2 bay leaves
1 1/2 pounds ground beef
1 29 oz can crushed tomatoes
1 cup dry, red wine
3/4 cup low-sodium chicken stock
a few grindings of fresh nutmeg
1/2 cup (or less, to taste) heavy cream
1 pound rigatoni
The Pot -- I like to use my large, enameled cast-iron dutch oven for this -- it seems to hold heat well and control the simmer to a bare minimum which is important. If you have a stainless stockpot you may have trouble keeping the simmer low enough, so in that case you should use a 'flame tamer' disk over your burner (available at hardware stores).
About the nutmeg...I actually do have whole nutmeg and I give it a few swipes along a microplane grater for this recipe. The difference between freshly grated nutmeg and the stuff in a jar you've had for three years in your spice cabinet is HUGE. Give it a go with whole nutmeg -- it really does add something magical.
1. Set the dried porcini in a heatproof bowl and bring some water to a boil. Pour the water over the mushrooms and let them steep while you cook the pancetta.
2. Melt the butter in a heavy pot over medium heat, then stir in the cubed pancetta and let it cook for 4-5 minutes -- you don't want it to color too much.
3. Stir in/add finely chopped onion, celery, carrot and garlic to the pot with the pancetta.
4. Drain the porcini mushrooms through a fine strainer (I reserve the liquid and add a couple tablespoons to the pot with the wine, later.) and give them a rough chop. Add to the vegetable/pancetta mixture in the pot.
5. Tuck in the bay leaves and let the whole thing cook for ten minutes or so, stirring frequently.
6. Turn up the heat to high and add the ground beef, breaking it up well with a fork or edge of a wooden spoon. Let it cook for three to four minutes without stirring -- you want it to start browning. When it starts to brown give it a good stir to turn the pieces and let it continue to color so there is no pink left.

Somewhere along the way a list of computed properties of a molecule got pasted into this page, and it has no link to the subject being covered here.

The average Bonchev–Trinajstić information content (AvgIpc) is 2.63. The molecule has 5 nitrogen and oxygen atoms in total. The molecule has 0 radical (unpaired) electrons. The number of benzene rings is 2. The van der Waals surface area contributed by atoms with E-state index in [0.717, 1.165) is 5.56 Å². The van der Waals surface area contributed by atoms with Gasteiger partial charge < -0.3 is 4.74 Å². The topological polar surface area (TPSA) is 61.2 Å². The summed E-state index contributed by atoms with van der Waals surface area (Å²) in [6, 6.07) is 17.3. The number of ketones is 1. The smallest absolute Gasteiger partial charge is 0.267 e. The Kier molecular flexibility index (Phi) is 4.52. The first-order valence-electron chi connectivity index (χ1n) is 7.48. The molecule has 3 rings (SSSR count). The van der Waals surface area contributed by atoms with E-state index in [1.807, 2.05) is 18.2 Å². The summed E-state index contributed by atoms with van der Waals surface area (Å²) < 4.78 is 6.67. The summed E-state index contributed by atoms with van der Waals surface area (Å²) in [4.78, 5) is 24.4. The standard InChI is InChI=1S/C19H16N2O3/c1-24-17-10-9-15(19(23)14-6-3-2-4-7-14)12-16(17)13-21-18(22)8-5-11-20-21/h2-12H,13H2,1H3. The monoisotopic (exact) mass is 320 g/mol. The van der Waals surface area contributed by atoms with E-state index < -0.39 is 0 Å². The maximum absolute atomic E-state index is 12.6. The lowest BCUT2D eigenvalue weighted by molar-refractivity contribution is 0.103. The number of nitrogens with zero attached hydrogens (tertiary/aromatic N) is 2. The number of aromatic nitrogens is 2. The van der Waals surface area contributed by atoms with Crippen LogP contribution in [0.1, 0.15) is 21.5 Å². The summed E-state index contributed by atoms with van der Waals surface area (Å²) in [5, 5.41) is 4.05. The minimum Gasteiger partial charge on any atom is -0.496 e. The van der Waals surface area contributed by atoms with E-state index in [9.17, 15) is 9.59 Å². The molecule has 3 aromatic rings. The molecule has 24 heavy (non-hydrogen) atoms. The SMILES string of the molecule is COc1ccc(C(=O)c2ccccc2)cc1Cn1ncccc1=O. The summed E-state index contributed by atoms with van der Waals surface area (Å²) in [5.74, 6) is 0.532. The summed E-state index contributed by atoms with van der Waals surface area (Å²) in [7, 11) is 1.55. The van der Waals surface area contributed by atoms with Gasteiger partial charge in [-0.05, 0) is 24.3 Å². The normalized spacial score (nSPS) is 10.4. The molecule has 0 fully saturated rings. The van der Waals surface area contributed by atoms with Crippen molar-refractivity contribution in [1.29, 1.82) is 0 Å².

7. Mix in the the tomatoes, breaking them up a bit with the wooden spoon, red wine, stock, a tablespoon or two of the mushroom soaking liquid, a grating of nutmeg and some salt and pepper. (start with a teaspoon of salt and taste after a couple hours). Let everything come to a boil and then turn the heat way down to low, so that everything just barely bubbles. There should be movement, but one that is gentle and not quite a simmer.
Partially cover the pan wiht a lid and let it putter away for at least an hour and a half. Stir from time to time and check the liquid levels. You don't want it to be dry.
8. After a couple hours, pour in the cream, a small amount at a time, stir, and continue cooking for another 20 minutes. This is when I put the water on for the pasta.
9. Check the seasoning, you may need a little more salt. Serve over pasta and add a grating of Parmesan.
Pour a nice glass of red and enjoy.
Sunday, January 15, 2012
Happy New Year!
It's a relief, isn't it? As the festive food-and-drink-athon known as “The Holidays” winds down and we all stagger to the finish line that is New Year's Day, I find basic, homey foods are what I crave come January. Chicken soup...braised beef...the beautiful winter greens in the markets now...chard, kale, Brussels sprouts etc...and a simple, sunny tomato sauce to perk things up on a cold winter evening.
For most basic recipes, I have my own personal favorites...tried and true. Tested over time, I rely and go back to the same recipes over and over again. In the case of something as simple as basic tomato sauce for pasta, I use an improvised recipe that involves sauteing some garlic, salt and red pepper flakes in olive oil and then dumping a can of crushed tomatoes and simmering for ten or fifteen minutes. If the sauce is going on pizza I add a pinch of dried Italian seasoning blend and that's it.
Every once in awhile, I take a new recipe for a spin and lo and behold, things change!